The Australian National University Supercomputer Facility was established at the time of the University's purchase of a Fujitsu VP-100 Vector Processor late in 1987. The VP-100 was upgraded to a Fujitsu VP2200 in July 1991.
While the Supercomputer Facility was created with the principal objective of supporting work centred on the VP-100 vector processor, its mission now encompasses support and involvement in advanced computational science in general, including visualization, massive data storage and parallel computing.
In 1994, the Supercomputer Facility continued to function as a component of the University's Computing Services. The Facility also has academic links through its Academic Director (currently unfilled) and its quasi-academic role. The role of the Academic Director is to foster the use of the VP in achieving a high level of research output in existing and new areas of computationally based research, as well as to give overall academic direction to the Facility. Related day-to-day activities and management of the Facility are the responsibility of the Head, Academic Services. The Director, Computing Services carries overall responsibility for the performance of the Computer Services Centre in undertaking the `facilities management' role for the Supercomputer Facility.
These arrangements will be altered in 1995 under the new Information Technology services structure being introduced into the University.
Parallel supercomputers are now becoming the dominant supercomputer platforms that serve the supercomputer needs of computational scientists in conjunction with desktop workstations. There has been a convergence of technologies, with many parallel machines (and workstations) incorporating vector processing or pipelining units into each processor. At the same time, parallel machines are maturing sufficiently so that mainstream computational scientists can begin to use them. The University recognized the need to become involved with parallel processing at an early stage and through the Parallel Computing Research Facility of the Centre for Information Science Research acquired a massively parallel Connection Machine CM-2 with 16K processors from Thinking Machines Corporation. The University also acquired a 128 processor AP1000 from Fujitsu as part of a research and development agreement. In late 1992, a 32 processor Connection Machine CM-5 was installed.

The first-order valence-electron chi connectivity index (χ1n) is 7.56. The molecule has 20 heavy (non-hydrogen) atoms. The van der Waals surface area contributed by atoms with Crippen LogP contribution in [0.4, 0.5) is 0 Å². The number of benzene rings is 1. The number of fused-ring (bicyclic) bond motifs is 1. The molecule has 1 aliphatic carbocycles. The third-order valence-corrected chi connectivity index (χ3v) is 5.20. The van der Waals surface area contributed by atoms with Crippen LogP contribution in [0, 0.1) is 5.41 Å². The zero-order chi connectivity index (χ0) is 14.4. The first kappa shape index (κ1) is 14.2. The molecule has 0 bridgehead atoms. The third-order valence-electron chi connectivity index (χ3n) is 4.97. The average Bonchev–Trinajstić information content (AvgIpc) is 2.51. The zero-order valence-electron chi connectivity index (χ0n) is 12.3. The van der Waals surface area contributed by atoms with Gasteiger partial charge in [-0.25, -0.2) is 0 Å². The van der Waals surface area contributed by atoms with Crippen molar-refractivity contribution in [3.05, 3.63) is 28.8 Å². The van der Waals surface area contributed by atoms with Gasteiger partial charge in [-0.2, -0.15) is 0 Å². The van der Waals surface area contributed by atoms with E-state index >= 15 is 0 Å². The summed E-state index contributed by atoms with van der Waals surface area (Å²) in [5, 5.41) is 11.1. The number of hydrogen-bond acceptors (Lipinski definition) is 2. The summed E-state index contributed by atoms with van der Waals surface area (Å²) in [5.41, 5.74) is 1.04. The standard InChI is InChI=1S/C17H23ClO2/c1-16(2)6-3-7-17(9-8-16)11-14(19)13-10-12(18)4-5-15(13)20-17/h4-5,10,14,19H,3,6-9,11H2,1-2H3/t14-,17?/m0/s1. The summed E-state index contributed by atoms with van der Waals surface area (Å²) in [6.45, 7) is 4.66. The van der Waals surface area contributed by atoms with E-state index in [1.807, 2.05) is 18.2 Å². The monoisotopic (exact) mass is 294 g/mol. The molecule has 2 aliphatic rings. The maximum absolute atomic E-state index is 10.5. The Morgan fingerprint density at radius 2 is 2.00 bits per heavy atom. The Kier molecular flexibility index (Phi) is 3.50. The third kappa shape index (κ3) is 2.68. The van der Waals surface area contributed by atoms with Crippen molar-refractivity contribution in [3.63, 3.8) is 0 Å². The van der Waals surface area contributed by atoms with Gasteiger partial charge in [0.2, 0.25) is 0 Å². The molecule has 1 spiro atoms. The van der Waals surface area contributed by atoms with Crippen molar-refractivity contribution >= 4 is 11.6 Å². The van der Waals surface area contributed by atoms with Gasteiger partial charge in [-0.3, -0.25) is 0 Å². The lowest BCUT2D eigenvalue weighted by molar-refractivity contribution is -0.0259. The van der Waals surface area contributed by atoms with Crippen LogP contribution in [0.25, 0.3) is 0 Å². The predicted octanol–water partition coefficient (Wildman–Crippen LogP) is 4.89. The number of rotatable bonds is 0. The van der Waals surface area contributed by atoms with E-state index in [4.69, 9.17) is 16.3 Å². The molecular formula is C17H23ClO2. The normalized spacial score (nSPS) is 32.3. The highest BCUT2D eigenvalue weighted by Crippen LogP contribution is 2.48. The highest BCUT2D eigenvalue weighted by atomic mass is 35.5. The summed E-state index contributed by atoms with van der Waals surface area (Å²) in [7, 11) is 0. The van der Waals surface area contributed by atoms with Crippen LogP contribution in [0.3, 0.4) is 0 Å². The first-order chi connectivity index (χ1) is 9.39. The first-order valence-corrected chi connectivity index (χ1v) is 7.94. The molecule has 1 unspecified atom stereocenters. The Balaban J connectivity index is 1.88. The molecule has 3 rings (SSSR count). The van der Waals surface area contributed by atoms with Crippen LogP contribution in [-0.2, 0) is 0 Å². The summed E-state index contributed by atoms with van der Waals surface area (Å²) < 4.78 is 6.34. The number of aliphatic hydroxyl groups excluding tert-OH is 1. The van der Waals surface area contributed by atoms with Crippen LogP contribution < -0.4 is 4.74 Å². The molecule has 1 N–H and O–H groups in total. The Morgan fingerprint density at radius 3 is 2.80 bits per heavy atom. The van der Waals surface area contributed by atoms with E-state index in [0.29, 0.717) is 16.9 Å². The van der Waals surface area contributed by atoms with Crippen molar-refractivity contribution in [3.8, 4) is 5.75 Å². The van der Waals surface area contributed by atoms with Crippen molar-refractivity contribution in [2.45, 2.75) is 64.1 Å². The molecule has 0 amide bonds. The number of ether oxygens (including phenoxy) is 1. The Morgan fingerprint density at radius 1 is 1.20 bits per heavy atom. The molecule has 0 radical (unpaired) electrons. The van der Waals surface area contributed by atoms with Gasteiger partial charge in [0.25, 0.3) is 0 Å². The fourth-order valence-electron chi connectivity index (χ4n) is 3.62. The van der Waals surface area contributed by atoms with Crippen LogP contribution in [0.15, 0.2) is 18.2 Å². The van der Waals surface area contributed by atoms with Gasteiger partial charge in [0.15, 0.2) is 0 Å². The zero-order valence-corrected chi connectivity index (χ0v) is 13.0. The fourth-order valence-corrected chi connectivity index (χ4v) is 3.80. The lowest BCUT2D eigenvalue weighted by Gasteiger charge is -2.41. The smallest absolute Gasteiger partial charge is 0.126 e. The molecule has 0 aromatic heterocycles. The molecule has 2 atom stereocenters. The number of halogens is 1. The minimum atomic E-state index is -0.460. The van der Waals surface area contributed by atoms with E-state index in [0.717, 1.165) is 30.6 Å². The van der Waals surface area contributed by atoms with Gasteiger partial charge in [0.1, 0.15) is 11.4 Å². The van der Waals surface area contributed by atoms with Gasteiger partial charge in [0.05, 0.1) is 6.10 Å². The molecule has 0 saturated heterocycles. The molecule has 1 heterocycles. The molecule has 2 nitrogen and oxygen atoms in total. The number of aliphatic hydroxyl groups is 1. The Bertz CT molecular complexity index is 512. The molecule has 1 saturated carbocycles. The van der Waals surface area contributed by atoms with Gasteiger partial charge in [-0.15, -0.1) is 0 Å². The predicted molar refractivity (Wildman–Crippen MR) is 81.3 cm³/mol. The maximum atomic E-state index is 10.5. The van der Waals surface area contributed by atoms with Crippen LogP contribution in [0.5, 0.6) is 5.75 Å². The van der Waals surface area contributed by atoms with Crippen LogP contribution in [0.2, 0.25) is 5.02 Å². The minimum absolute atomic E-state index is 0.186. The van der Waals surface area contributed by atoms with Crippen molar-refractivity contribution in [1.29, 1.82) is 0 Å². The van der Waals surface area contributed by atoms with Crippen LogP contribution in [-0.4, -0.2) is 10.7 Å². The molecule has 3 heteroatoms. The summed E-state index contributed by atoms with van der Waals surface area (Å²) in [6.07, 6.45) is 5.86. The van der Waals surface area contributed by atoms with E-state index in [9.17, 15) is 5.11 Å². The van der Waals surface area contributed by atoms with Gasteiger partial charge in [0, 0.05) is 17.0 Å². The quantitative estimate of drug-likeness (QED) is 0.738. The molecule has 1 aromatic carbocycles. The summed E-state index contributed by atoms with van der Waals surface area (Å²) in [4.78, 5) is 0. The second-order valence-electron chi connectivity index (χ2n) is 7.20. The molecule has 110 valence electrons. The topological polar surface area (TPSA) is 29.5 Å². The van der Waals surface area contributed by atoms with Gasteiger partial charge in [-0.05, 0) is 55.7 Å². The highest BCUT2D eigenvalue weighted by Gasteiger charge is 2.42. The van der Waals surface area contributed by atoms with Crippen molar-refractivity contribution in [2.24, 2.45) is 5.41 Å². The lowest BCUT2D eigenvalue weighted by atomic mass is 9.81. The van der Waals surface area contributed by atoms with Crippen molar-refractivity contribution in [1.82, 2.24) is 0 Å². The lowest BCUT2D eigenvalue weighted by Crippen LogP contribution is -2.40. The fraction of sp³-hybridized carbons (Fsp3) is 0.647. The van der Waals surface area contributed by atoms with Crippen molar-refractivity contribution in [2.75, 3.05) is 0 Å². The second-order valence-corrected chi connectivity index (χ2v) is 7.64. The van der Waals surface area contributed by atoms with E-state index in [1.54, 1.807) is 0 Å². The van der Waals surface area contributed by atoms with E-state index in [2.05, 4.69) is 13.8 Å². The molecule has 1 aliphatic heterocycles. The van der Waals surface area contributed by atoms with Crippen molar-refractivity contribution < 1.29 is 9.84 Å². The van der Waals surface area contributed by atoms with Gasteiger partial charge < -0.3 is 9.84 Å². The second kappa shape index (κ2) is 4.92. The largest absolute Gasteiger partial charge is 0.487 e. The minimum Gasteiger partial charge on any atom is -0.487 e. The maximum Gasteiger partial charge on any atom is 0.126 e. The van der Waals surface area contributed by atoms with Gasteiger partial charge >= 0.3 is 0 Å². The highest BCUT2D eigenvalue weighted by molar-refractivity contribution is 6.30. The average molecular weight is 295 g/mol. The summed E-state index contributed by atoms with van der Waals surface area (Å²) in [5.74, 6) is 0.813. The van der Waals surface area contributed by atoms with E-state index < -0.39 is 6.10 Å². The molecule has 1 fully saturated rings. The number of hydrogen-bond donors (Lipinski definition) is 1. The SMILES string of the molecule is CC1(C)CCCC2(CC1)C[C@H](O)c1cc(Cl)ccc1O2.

The Supercomputer Facility has long recognized the need to develop expertise in parallel computing while focussing on systems of practical use to computational scientists and engineers. Since 1991 the Facility has taken an active role in supporting users through involvement in courses and assisting researchers in establishing applications on the Connection Machines. The Facility has also been involved in projects on the Fujitsu AP1000. and the VPP500.
The formal objectives of the Supercomputer Facility listed below. These are currently being re-formulated in view of the changes in both technology and University structures since the Facility's creation.